How to Hatch Your Next Project Using a Wireframe

How to Hatch Your Next Project Using a Wireframe

This blog takes you through the first steps of turning your edu-marketing project pipe dreams into reality.

This blog takes you through the first steps of turning your edu-marketing project pipe dreams into reality.

Jackie O'Shea
Jackie O'Shea
Published: 12th April 2017

Wireframing. This is a term I’d heard countless times flying between the technical team but it wasn’t something I was entirely familiar with. Risking my tenuous tech-cred by asking the meaning wasn’t an option, so I put it on my list of other cool phrases they used like ‘elastic search’ to come back to later.

If truth be told wireframing only ignited images in my mind of glory days back in the 1990’s when I was a Brown Owl worshipping badged-up Brownie. The only type of wireframe I’d ever come across was during the run up to the annual town carnival. As a brigade of Brownies, we came together, promising to do our best (of course) at decorating the club float to parade through our town whilst saluting to the public until our arms ached. This particular year the theme of our float was ‘Nature’. Brown Owl laid out the task before us – we were to create life-sized papier-mâché woodland creatures, done so with the use of a chicken wire frame on which we’d plaster our scraps of sticky newspaper.

Surely, this has nothing to do with the wireframing our techies refer to? Well, in a way it really does.

marketing to teachers

Here’s how…

I was having a problem with visualising the structure of our social media plan for the coming year. We hold so much wisdom on marketing to schools in various forms – blogs, case studies, whitepapers, infographics - you name it, that even though I had tonnes of notes on my Trello board and in my jotter, nothing was helping me to bring it all together to build a plan I could work with over the period of a year. It was only whilst taking my usual thrashing at table tennis that I happened to mention my conundrum to Guy, our Technical Director. His answer was, ‘Why don’t you create a wireframe?’

From there and forever more my Papier-mâchéing days dissolved from my imagination whenever I hear this term.

It turns out that wireframing is exactly as it sounds – a visual foundation on which to begin building. Three key elements within a wireframe chime; build, change, share. They are commonly used during web design processes, but in essence everyone’s a designer so its principles can be applied to many types of project planning.


In my instance, it was a perfect solution on which to ‘build’ our social media strategy for the coming year. Using its simple ethos of building a basic block diagram containing the various elements of our social media content, timings on which the elements could be used, and which interfaces the posts will be published, it really helped solve my problem. Finally, I had a way of visualising the content and how it would all fit together. I could ‘change’ the content throughout the year as new blogs, whitepapers, and infographics were produced and importantly I could ‘share’ this framework with my colleagues who’d then have an understanding of our social media strategy. Our Blueprint for Success is also a perfect example of how a less conventional use of a wireframe applies, to develop a primed marketing to schools strategy. We’ve also used the principles of wireframing and applied these to the development of our Google AdWords and SEO strategies.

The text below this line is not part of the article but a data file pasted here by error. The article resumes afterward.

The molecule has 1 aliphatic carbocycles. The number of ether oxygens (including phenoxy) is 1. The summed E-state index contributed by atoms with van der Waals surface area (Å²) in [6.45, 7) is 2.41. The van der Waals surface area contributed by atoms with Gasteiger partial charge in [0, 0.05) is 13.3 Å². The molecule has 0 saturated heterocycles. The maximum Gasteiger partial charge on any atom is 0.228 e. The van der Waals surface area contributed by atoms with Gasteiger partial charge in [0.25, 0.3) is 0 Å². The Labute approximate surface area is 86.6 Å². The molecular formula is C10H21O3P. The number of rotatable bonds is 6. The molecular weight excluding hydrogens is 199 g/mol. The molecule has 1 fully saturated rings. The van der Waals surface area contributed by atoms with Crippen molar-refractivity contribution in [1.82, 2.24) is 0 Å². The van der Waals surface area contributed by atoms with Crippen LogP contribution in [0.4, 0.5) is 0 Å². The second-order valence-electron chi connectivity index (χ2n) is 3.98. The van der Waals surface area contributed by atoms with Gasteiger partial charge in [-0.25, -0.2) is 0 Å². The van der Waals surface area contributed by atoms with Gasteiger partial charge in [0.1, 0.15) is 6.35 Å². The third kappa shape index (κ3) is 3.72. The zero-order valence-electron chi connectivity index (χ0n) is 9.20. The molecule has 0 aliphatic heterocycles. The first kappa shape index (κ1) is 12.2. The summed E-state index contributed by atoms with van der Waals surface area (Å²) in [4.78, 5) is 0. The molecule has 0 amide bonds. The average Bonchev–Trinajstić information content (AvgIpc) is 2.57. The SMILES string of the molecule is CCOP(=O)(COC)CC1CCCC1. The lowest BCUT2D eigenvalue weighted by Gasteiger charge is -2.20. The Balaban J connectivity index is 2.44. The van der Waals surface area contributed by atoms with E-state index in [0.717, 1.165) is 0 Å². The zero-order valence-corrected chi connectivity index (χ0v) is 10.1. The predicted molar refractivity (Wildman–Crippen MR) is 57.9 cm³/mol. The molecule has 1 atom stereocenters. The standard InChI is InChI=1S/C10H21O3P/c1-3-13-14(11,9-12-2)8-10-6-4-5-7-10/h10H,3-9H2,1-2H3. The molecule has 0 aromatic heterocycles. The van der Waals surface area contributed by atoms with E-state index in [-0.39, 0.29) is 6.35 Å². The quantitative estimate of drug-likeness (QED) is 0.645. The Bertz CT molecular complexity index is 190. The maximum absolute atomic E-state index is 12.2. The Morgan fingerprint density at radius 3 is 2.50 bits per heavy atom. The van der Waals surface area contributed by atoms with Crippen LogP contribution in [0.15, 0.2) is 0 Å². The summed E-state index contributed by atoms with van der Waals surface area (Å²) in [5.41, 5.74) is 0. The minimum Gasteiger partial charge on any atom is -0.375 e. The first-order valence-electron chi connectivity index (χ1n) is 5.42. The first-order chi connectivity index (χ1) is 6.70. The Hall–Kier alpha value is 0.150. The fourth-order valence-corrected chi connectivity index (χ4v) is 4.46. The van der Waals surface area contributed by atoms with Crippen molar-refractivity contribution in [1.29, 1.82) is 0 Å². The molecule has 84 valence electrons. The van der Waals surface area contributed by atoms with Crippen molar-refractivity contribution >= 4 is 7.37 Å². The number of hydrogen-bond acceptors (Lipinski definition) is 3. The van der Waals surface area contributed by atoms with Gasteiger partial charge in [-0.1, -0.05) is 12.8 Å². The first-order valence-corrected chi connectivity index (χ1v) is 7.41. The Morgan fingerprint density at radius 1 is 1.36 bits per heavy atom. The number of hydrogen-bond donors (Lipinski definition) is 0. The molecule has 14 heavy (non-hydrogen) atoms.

So, if you’re struggling to get started on your next project perhaps it’s time to consider wireframing. Even the simplest of wireframes can be ever so useful, you don’t necessarily need fancy software (or papier-mâché) to get you kick-started. Here’s a few simple things to consider to get you going…


The key to building a useful, structured wireframe is being clear before you begin exactly what it is you want to cover within it. Make a list of what needs to be included.


Use sub-headers and titles for the content arranged by topic or function. When sharing the wireframe with your colleagues it’ll be easier to assign certain elements to certain people. Setting a hierarchy of which elements are most important to include within the project can also be a great way to ensure the most important parts of the project are completed first.

End Goals

What your project needs to achieve needs to be written down and documented. Be clear and concise here, this will help when the project is shared, ensuring everyone who contributes is focussing on the exact same outcome.

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